Offline bcsapper

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Re: "Me Too" Blowback
« Reply #22 on: January 27, 2018, 12:44:02 pm »
Yeah but... "primary driver" ?  What ?

Yes, I asked you the same thing.  I'm working on it.

Maybe these stories will poop out people who can be seen as 'objective' ?  Like Lindsay Shepherd.  She maybe had the potential to be somebody who could stand astride the cultural gap and say "yes, THIS but THAT".  The article cyber put up painted her as impartial, though...

Ooh, goalpost change?  You seemed to take umbrage with my "social change" comment but it's actually my "primary driver" comment?  Your problem with my comment was not that it was wrong, but that it was smug, trite and most importantly, dull.  I chose dull because you said it was the most important negative with regard to it.  You seemed to suggest that, if only I had an interesting plan, all would be well.

I agree it's not possible to be objective given the current tsunami.  Who has the time?  It's headlines only.
Time for bed said Zebedee...

Offline MH

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Re: "Me Too" Blowback
« Reply #23 on: January 27, 2018, 12:51:51 pm »
Ooh, goalpost change?  You seemed to take umbrage with my "social change" comment but it's actually my "primary driver" comment?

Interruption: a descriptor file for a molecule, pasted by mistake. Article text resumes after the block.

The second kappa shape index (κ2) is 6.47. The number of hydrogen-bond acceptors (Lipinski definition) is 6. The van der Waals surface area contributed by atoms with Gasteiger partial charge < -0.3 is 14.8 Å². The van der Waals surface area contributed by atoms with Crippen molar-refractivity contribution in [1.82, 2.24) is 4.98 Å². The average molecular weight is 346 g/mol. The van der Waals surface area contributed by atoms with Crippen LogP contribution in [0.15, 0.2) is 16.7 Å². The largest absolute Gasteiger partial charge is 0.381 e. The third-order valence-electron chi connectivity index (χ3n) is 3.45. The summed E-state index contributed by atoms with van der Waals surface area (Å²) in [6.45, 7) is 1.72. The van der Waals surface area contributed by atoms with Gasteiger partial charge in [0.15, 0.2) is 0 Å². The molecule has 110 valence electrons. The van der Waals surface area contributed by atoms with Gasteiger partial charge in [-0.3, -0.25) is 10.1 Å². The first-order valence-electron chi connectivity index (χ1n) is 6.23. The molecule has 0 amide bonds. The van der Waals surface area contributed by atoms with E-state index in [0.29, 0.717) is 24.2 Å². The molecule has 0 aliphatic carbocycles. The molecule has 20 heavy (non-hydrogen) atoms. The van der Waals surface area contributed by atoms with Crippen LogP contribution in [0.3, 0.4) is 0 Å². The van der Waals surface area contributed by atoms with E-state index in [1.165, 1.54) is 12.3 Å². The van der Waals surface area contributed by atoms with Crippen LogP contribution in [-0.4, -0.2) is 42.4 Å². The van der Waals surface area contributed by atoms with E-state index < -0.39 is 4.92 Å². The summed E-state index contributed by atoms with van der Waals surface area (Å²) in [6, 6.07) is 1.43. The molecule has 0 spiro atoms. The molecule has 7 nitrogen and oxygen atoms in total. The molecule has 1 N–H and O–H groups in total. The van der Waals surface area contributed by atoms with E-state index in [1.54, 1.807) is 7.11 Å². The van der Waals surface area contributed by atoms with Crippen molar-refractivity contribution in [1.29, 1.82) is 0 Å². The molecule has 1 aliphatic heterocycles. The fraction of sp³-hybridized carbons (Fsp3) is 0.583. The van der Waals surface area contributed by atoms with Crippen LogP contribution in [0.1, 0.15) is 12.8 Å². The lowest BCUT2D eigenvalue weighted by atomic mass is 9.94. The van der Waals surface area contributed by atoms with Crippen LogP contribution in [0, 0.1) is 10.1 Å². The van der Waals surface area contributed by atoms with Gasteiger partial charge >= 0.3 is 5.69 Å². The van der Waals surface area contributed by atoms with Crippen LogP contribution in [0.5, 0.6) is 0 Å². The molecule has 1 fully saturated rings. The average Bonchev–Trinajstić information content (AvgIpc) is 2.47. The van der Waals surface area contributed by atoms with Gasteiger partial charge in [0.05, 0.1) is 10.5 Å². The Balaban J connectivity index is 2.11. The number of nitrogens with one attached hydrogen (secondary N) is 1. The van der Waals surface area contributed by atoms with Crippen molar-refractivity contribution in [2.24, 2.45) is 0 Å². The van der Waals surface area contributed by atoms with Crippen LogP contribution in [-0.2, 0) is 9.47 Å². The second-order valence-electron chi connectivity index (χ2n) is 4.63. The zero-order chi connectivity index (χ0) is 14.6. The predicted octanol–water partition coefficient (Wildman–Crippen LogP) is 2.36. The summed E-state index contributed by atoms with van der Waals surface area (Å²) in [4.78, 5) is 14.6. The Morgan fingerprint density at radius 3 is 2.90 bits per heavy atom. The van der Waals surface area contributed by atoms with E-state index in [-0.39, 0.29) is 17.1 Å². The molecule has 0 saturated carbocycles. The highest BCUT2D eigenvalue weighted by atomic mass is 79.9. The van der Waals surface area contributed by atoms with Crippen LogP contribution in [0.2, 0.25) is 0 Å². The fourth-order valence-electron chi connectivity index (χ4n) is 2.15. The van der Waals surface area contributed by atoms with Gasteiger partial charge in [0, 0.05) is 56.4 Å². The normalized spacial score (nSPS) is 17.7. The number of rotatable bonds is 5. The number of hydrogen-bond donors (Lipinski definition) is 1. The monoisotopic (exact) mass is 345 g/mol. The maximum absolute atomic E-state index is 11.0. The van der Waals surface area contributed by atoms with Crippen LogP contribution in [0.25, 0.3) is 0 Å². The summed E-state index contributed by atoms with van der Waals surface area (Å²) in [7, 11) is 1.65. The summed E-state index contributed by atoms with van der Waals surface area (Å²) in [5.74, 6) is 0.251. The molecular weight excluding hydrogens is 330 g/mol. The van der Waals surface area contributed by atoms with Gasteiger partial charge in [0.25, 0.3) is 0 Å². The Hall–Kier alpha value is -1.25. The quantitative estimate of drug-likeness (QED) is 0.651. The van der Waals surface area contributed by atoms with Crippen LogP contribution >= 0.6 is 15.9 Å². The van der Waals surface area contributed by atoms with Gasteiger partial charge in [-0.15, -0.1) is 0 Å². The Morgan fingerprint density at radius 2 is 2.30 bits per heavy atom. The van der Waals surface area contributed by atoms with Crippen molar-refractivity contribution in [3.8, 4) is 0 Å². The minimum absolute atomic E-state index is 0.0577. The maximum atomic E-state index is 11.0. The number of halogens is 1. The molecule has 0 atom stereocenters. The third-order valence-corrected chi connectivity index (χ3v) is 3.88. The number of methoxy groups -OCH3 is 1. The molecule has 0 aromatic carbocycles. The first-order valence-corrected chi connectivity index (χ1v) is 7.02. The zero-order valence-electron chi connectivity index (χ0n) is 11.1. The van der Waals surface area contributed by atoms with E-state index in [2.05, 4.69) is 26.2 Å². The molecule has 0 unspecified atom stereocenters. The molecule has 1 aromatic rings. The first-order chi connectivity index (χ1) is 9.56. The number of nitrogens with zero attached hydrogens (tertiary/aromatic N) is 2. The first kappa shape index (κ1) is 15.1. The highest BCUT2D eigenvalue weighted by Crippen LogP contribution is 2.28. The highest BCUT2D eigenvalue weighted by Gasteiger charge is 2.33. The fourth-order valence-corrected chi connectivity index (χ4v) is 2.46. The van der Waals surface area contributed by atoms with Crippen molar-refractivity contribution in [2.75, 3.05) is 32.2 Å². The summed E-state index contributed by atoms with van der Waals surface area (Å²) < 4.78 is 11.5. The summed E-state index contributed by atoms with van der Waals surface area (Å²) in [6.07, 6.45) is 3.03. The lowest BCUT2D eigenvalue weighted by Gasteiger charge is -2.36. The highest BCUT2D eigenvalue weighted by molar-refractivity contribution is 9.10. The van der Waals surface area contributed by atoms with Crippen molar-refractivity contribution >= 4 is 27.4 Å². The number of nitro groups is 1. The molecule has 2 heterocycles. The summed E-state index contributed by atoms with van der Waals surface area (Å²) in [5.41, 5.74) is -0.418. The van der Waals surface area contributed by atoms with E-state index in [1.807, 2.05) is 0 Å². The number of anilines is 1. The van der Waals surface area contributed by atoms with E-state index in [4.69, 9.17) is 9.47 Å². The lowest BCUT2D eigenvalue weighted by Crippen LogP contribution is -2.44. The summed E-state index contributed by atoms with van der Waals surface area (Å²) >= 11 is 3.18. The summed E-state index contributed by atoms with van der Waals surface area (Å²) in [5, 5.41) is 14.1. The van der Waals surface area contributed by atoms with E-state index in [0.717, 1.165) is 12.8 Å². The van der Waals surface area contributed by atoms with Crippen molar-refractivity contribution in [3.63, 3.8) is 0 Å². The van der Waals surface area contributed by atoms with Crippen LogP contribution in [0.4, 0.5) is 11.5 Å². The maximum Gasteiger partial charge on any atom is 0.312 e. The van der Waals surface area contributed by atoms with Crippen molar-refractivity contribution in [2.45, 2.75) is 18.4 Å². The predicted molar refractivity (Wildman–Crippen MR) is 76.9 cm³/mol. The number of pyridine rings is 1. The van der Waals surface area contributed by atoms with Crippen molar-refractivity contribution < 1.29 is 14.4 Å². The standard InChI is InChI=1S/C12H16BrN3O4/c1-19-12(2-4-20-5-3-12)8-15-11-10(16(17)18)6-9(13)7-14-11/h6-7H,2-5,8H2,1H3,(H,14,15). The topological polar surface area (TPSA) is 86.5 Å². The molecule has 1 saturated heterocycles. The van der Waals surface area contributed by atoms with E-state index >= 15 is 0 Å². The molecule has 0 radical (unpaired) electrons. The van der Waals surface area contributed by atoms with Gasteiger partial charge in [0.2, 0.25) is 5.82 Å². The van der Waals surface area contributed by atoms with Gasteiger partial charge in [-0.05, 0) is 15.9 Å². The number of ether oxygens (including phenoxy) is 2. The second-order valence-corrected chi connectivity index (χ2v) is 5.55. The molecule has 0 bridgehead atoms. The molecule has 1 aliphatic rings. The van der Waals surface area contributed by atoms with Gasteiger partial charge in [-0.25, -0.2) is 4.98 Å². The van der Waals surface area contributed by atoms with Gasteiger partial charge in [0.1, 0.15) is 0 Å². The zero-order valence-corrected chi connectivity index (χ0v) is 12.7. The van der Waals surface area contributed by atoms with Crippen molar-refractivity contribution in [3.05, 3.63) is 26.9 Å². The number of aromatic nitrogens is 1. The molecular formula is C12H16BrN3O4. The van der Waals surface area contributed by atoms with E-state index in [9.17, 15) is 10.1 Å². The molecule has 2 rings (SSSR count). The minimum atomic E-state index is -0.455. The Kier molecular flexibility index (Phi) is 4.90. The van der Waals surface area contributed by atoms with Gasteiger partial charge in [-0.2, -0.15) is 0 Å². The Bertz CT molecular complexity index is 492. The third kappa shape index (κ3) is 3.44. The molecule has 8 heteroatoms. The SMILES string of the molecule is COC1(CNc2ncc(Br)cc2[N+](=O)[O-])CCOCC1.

Umbrage ?  Not exactly.  It was more like the sound of head scratching you heard.

 

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Re: "Me Too" Blowback
« Reply #24 on: January 27, 2018, 01:01:20 pm »
I'm uncomfortable with the way everything is basically taking a very female perspective

I agree, at least somewhat.  Especially for those women who are deliberately vindictive, who make things up to get back at some guy.  If a woman tells lies about a man, he can be investigated - lose access to his kids, lose his job, have his entire life severely curtailed.  If nothing is turned up, if the allegations are completely false, the woman faces no consequences whatsoever.  That, to me, is wrong.

But then of course, there are the cases where the woman's complaints are not taken seriously enough and people die as a result.  Or women who end up in court facing their attacker, having to defend their own behavior and then watching their attacker walk out, scot-free, because the decision of the court was basically that her essentially normal behavior means his violence is acceptable.

There just doesn't seem to be any simple answer, no clear villain, nobody to "blame" really.




Offline bcsapper

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Re: "Me Too" Blowback
« Reply #25 on: January 27, 2018, 01:07:28 pm »
Umbrage ?  Not exactly.  It was more like the sound of head scratching you heard.

Well, head scratching is the order of the day, certainly.

Not to worry.  Who ever said full comprehension was an absolute necessity on an internet forum?
Time for bed said Zebedee...

Offline MH

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Re: "Me Too" Blowback
« Reply #26 on: January 27, 2018, 01:26:20 pm »
   Who ever said full comprehension was an absolute necessity on an internet forum?


Offline SirJohn

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Re: "Me Too" Blowback
« Reply #27 on: January 27, 2018, 02:33:29 pm »